Left behind

Left behind

Among the most touching stories this week was that of a teacher who operates her own small private elementary school in Metro Manila. When the COVID pandemic hit, many parents could no longer complete the tuition payments for their children. Even if she was saddled with IOUs, the teacher still issued certificates of completion of school year 2019-2020 to all the pupils.

As the health crisis dragged on, however, parents lost their livelihoods or saw their earnings drastically cut, and could no longer afford to send their children back to school. With enrollment plummeting, the teacher was forced to shut down her school. These days she sells home-cooked food. A sign at her stall says she’s a teacher rendered jobless in this pandemic and needing assistance.

She is not alone. Data from the Department of Education showed that about 440 private elementary and high schools around the country, including 54 in Metro Manila and 88 in Central Luzon, are suspending operations for this school year because of low enrollment. What will happen to the teachers, other school employees and students?

DepEd has noted an increase in the number of students transferring from private to public schools in this pandemic, with 380,000 transferees from kindergarten to high school. Many parents, however, are opting to keep their children out of school for a year, even if online learning will protect the kids from coronavirus infection. A major concern is the lack of gadgets and internet connectivity for blended learning.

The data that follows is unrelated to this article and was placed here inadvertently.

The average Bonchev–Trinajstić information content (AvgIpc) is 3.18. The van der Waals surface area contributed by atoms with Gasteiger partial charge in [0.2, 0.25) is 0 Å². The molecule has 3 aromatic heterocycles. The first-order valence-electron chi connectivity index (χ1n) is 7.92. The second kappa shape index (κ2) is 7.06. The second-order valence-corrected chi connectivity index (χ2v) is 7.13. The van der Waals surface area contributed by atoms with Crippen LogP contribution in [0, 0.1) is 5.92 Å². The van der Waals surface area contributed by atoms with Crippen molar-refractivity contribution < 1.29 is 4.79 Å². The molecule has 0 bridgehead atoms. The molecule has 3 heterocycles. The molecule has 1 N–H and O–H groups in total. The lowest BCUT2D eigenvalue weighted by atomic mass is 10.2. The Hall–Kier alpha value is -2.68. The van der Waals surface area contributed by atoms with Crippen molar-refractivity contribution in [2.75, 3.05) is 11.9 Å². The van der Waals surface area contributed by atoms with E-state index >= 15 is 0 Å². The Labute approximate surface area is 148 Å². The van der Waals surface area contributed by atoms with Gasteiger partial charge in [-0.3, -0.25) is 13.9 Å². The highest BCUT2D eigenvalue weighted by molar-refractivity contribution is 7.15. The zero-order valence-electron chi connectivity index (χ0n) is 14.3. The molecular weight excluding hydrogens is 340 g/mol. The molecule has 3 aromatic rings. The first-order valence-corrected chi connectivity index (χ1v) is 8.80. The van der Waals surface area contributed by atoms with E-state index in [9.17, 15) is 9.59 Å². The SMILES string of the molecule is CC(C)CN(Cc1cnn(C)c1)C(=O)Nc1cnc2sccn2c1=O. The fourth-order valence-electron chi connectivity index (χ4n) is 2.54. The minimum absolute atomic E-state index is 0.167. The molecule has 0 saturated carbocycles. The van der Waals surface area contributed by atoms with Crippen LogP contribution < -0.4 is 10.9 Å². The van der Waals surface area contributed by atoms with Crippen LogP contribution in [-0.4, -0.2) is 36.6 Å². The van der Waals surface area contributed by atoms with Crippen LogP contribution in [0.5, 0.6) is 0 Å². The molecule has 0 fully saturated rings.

Nearly four million students – 2.75 million in private schools and over one million in public schools – have yet to enroll this school year, according to DepEd. That’s a lot of students who stand to be left behind as their peers continue with formal education. There’s still over a month before the rescheduled start of classes in public schools. As the government works out assistance for private schools, more effort should be done to increase student participation in the new learning modalities.